Skip to main content

Kacharagadla Featured Article

Why Attitude Is More Important Than IQ

When it comes to success, it’s easy to think that people blessed with brains are inevitably going to leave the rest of us in the dust. But new research from Stanford University will change your mind (and your attitude). Psychologist Carol Dweck has spent her entire career studying attitude and performance, and her latest study shows that your attitude is a better predictor of your success than your IQ. Dweck found that people’s core attitudes fall into one of two categories: a fixed mindset or a growth mindset. With a fixed mindset, you believe you are who you are and you cannot change. This creates problems when you’re challenged because anything that appears to be more than you can handle is bound to make you feel hopeless and overwhelmed. People with a growth mindset believe that they can improve with effort. They outperform those with a fixed mindset, even when they have a lower IQ, because they embrace challenges, treating them as opportunities to learn something new. Common sense wou…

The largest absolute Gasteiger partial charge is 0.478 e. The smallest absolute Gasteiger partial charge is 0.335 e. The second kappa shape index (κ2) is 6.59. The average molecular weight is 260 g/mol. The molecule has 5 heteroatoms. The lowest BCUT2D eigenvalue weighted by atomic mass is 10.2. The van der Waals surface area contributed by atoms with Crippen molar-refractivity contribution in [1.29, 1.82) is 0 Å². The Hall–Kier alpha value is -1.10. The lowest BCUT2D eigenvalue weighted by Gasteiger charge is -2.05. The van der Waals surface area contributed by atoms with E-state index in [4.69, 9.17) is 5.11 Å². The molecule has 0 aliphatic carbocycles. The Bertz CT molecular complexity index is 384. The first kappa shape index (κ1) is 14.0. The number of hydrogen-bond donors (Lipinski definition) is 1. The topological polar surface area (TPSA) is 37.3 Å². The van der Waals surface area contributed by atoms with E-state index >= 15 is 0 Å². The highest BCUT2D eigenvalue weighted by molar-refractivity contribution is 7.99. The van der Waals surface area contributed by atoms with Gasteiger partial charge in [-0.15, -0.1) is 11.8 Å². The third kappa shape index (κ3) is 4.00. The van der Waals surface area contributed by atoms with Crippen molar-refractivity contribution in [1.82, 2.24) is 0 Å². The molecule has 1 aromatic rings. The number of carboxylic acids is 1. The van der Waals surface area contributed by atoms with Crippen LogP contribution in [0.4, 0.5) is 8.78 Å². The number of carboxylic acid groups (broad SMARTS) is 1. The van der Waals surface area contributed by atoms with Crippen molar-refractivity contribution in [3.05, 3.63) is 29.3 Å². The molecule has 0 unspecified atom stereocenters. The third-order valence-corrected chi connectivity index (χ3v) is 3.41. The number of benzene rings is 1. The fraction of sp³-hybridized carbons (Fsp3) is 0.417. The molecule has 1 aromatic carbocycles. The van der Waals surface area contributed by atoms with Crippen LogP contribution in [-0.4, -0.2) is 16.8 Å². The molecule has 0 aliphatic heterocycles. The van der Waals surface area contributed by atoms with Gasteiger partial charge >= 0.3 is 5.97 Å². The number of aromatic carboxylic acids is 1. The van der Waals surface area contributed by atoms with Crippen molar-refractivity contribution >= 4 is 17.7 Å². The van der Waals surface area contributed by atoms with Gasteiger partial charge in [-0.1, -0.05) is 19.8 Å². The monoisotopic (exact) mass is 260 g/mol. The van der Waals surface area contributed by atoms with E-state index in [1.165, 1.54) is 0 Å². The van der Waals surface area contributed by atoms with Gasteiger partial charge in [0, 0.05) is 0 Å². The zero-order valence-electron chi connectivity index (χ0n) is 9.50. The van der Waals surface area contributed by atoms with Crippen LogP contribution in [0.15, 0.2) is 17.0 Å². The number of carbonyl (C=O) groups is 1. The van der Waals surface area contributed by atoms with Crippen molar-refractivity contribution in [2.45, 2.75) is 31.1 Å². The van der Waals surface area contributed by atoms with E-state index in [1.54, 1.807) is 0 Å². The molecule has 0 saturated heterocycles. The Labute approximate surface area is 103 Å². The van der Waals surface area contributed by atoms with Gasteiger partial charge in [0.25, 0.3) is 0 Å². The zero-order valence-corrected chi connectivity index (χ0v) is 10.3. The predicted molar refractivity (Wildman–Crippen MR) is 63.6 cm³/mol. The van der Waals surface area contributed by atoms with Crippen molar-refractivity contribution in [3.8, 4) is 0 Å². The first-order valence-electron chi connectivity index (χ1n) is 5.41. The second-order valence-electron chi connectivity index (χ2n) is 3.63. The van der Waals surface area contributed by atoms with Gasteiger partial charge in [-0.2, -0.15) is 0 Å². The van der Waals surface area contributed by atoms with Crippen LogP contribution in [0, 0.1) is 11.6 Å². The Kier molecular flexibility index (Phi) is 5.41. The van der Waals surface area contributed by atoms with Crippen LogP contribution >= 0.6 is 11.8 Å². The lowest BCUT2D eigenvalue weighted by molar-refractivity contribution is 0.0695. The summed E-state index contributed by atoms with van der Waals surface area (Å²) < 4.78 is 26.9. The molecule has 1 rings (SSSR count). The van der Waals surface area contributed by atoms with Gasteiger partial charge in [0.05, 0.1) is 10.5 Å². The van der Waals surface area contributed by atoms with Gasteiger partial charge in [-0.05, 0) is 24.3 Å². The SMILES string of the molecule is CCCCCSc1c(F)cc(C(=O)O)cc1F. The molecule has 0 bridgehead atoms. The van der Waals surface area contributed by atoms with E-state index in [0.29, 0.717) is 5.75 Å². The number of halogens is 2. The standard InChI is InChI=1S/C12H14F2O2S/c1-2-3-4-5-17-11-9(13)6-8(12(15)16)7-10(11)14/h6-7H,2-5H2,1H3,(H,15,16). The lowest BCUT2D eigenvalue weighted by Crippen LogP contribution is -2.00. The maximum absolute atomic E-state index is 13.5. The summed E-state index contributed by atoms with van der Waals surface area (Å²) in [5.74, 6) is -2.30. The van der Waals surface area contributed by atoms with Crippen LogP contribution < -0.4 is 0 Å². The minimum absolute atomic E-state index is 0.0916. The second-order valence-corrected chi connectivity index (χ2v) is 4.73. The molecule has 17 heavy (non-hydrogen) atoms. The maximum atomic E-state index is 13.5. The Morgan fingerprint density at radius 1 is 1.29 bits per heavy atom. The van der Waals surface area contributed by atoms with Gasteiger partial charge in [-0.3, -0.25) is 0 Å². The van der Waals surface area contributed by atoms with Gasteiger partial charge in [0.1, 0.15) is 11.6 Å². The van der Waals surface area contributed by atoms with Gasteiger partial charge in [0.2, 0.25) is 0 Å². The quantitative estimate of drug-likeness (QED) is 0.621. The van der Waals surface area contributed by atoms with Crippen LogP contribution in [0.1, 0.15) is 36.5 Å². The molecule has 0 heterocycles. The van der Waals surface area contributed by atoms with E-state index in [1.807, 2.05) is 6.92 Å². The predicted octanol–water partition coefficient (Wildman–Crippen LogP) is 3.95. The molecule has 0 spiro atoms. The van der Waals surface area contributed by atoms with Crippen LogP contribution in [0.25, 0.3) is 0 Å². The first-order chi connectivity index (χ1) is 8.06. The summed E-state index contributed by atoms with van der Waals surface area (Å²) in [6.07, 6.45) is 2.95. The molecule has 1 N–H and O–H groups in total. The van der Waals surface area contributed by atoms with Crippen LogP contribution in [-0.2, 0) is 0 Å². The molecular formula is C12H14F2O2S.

India’s Reusable Launch Vehicle-Technology Demonstrator (RLV-TD), Successfully Flight Tested

Today, May 23, 2016 ISRO successfully flight tested India’s first winged body aerospace vehicle operating in hypersonic flight regime.  

 In this experimental mission, the HS9 solid rocket booster carrying RLV-TD lifted off from the First Launch Pad at Satish Dhawan Space Centre, Sriharikota at 07:00hr IST.  After a successful flight of 91.1second, HS9 burn out occurred, following which both HS9 and RLV-TD mounted on its top coasted to a height of about 56 km. At that height, RLV-TD separated from HS9 booster and further ascended to a height of about 65km. 

From that peak altitude of 65 km, RLV-TD began its descent followed by atmospheric re-entry at around Mach 5 (five times the speed of sound). The vehicle’s Navigation, Guidance and Control system accurately steered the vehicle during this phase for safe descent. After successfully surviving a high temperatures of re-entry with the help of its Thermal Protection System (TPS), RLV-TD successfully glided down to the defined landing spot over Bay of Bengal, at a distance of about 450km from Sriharikota, thereby fulfilling its mission objectives. The vehicle was successfully tracked during its flight from ground stations at Sriharikota and a shipborne terminal. Total flight duration from launch to landing of this mission of the delta winged RLV-TD, lasted for about 770seconds.
In this flight, critical technologies such as autonomous navigation, guidance & control, reusable thermal protection system and re-entry mission management have been successfully validated.

ISRO acknowledge the support of Indian coast guard and National Institute of Ocean technology (NIOT) for the mid sea wind measurement and shipborne telemetry respectively in this mission.

Comments